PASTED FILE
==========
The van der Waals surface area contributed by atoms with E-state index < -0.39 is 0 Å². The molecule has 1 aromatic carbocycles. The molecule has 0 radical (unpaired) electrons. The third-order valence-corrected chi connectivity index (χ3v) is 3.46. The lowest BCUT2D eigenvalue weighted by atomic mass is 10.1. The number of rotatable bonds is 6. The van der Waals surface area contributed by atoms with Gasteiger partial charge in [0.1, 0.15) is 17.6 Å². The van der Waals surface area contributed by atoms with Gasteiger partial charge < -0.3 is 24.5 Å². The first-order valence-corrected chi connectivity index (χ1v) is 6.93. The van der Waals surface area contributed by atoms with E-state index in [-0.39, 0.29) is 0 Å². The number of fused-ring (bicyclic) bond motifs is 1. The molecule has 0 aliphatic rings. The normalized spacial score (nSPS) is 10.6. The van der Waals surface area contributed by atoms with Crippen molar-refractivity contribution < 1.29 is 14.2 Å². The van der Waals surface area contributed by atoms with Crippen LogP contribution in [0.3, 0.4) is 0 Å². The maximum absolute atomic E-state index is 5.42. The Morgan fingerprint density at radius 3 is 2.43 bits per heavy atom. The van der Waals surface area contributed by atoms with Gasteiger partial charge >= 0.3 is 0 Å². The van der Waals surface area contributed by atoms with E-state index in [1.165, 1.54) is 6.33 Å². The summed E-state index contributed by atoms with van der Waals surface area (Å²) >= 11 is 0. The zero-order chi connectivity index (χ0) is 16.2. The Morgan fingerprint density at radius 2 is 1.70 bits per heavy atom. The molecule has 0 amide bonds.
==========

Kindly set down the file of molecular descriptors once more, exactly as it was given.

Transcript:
The van der Waals surface area contributed by atoms with E-state index < -0.39 is 0 Å². The molecule has 1 aromatic carbocycles. The molecule has 0 radical (unpaired) electrons. The third-order valence-corrected chi connectivity index (χ3v) is 3.46. The lowest BCUT2D eigenvalue weighted by atomic mass is 10.1. The number of rotatable bonds is 6. The van der Waals surface area contributed by atoms with Gasteiger partial charge in [0.1, 0.15) is 17.6 Å². The van der Waals surface area contributed by atoms with Gasteiger partial charge < -0.3 is 24.5 Å². The first-order valence-corrected chi connectivity index (χ1v) is 6.93. The van der Waals surface area contributed by atoms with E-state index in [-0.39, 0.29) is 0 Å². The number of fused-ring (bicyclic) bond motifs is 1. The molecule has 0 aliphatic rings. The normalized spacial score (nSPS) is 10.6. The van der Waals surface area contributed by atoms with Crippen molar-refractivity contribution < 1.29 is 14.2 Å². The van der Waals surface area contributed by atoms with Crippen LogP contribution in [0.3, 0.4) is 0 Å². The maximum absolute atomic E-state index is 5.42. The Morgan fingerprint density at radius 3 is 2.43 bits per heavy atom. The van der Waals surface area contributed by atoms with Gasteiger partial charge >= 0.3 is 0 Å². The van der Waals surface area contributed by atoms with E-state index in [1.165, 1.54) is 6.33 Å². The summed E-state index contributed by atoms with van der Waals surface area (Å²) >= 11 is 0. The zero-order chi connectivity index (χ0) is 16.2. The Morgan fingerprint density at radius 2 is 1.70 bits per heavy atom. The molecule has 0 amide bonds.